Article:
Beth Hart’s initial collaboration with blues-rock guitar maven, Joe Bonamassa, in 2011 yielded a superb long player in the shape of ‘Don’t Explain,’ a revelatory recording that illustrated how much Hart had matured vocally since her early recordings in the ’90s. Since then, both Bonamassa and Hart have worked on well-received solo projects – Hart’s most recent opus, ‘Bang Bang Boom Boom,’ was particularly ear-catching – but now the pair are back with a second instalment of ‘duets.’ The good news is that like its predecessor, ‘See Saw’ adheres to a set of laudable aesthetic values: a combination of potent, soulful performances, impeccable musicianship, sympathetic production (courtesy of the redoubtable Kevin Shirley) and a sound taste in song choice – even better, though, is the fact that it ratchets up the ante in terms of intensity and focus.
There’s no doubt about: Hart and Bonamassa have got a powerful chemistry going on – there’s a palpable sense of musical empathy taking place, which helps stoke up the sonic drama. Sometimes unfairly decried as a flashy fretboard technician, Bonamassa demonstrates that he can play with tremendous sensitivity and, where necessary, a tasteful economy – he’s also able to mirror Beth Hart’s earthy soulfulness with his deep blues-steeped sound. The centrepiece of the album is a truly incendiary reworking of Donny Hathaway’s soul classic, ‘I’ll Love You More Than You’ll Ever Know’ – building slowly and softly, Hart eventually gets to sing her heart out on this slow, mournful blues and is counterpointed by some sensational lead guitar by Bonamassa, who shows restraint for the most part but then explodes into life with an effusive solo. It demonstrates how much Beth Hart has grown as a singer in the last couple of years – her life experiences and maturity have certainly added greater depth to her vocals, which ooze a compelling soul power.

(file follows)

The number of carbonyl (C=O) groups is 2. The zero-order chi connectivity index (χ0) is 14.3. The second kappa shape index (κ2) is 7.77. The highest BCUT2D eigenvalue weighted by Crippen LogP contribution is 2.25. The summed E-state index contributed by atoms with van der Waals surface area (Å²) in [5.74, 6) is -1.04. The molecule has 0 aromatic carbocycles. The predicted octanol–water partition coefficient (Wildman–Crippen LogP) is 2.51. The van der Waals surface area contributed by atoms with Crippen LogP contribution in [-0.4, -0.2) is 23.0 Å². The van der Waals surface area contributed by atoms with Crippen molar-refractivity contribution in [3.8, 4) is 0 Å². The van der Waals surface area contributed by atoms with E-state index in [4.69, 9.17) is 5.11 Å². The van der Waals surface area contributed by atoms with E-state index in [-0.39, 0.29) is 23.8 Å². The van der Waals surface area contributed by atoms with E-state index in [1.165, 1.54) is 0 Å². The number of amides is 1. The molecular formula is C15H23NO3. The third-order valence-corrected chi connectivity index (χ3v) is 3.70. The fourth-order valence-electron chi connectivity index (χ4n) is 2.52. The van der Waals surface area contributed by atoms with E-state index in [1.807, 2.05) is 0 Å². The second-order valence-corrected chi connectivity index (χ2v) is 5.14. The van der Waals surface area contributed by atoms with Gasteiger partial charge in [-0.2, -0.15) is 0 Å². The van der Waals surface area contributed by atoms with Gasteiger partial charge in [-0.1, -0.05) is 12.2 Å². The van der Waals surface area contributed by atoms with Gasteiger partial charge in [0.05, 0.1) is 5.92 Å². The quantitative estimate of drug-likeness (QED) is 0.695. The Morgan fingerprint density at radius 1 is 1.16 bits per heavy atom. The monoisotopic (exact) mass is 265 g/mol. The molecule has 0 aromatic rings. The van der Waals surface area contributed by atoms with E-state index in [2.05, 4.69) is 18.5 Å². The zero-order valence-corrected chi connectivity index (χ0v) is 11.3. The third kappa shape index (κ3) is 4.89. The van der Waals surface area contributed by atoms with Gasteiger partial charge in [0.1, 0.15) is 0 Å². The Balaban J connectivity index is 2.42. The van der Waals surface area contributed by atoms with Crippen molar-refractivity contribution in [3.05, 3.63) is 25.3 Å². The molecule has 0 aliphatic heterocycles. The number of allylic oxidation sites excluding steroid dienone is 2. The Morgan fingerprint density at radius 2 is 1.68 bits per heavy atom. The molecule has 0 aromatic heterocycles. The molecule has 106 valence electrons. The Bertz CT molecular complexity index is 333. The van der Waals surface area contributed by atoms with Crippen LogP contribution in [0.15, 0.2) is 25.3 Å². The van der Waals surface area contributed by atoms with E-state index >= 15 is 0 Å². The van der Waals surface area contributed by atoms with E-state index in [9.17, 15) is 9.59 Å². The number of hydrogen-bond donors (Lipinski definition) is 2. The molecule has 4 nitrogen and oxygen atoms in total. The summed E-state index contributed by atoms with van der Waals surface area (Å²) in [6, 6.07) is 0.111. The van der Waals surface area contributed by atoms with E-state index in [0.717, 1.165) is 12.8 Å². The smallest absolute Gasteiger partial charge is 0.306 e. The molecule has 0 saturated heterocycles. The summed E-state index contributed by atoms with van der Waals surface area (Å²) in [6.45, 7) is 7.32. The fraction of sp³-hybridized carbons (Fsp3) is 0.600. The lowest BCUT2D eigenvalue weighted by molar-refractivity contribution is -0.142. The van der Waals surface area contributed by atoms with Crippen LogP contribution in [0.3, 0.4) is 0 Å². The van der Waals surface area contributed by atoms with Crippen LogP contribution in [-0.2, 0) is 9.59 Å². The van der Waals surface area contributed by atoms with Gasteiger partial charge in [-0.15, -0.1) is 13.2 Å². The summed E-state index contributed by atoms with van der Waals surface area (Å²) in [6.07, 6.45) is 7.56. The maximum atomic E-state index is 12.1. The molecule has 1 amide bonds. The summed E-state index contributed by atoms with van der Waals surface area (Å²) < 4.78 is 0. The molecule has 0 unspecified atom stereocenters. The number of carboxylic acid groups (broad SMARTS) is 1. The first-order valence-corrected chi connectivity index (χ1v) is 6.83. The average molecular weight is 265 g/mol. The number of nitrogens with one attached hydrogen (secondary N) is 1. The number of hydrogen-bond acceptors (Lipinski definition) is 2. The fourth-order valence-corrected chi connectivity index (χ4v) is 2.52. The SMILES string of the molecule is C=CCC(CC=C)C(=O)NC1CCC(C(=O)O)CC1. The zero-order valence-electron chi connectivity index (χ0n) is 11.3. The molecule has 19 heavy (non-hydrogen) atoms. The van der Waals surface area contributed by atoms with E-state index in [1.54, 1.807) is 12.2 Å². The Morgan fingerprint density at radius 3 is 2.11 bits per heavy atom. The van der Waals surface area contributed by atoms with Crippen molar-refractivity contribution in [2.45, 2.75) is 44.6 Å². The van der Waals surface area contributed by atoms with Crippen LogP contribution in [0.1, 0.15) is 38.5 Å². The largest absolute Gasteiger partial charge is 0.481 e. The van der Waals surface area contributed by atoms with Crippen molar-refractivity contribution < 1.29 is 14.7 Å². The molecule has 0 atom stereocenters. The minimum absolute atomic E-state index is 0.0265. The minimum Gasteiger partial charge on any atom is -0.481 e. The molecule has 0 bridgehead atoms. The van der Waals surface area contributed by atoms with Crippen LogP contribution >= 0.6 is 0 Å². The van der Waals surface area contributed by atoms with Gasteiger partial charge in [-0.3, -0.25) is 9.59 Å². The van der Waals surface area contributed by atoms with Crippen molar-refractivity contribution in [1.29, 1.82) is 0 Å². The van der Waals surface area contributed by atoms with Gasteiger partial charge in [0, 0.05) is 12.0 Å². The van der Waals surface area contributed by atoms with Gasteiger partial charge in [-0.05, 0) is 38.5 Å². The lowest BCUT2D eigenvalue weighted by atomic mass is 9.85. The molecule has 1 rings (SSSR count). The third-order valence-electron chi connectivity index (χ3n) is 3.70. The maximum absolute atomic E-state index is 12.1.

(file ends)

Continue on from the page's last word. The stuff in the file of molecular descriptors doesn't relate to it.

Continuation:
There are ten other excellent cuts beside the Hathaway re-make: ranging from a stomping retread of Ike & Tina Turner’s ‘Nutbush City Limits,’ and a super-charged take on Aretha Franklin’s Don Covay-co-penned ‘See Saw’ to the infectious brassy shuffle of Buddy Miles’ ‘Miss Lady.’ There are jazz tinges, too, on a couple of tracks – Hart brings a sultry aura to her version of Melody Gardot’s ‘If I Tell You I Love You’ and she also tackles a couple of Billie Holiday-associated tunes, including ‘Strange Fruit,’ a poignant atmospheric lament that closes what is a sensational musical collaboration.
Read a review of Beth Hart’s ‘Bang Bang Boom Boom’ album here: http://www.soulandjazzandfunk.com/reviews/1928-beth-hart-bang-bang-boom-boom-mascot-.html
Read SJF’s 2012 interview with Beth Hart here: http://www.soulandjazzandfunk.com/interviews/1936-straight-from-the-hart-beth-hart-talks.html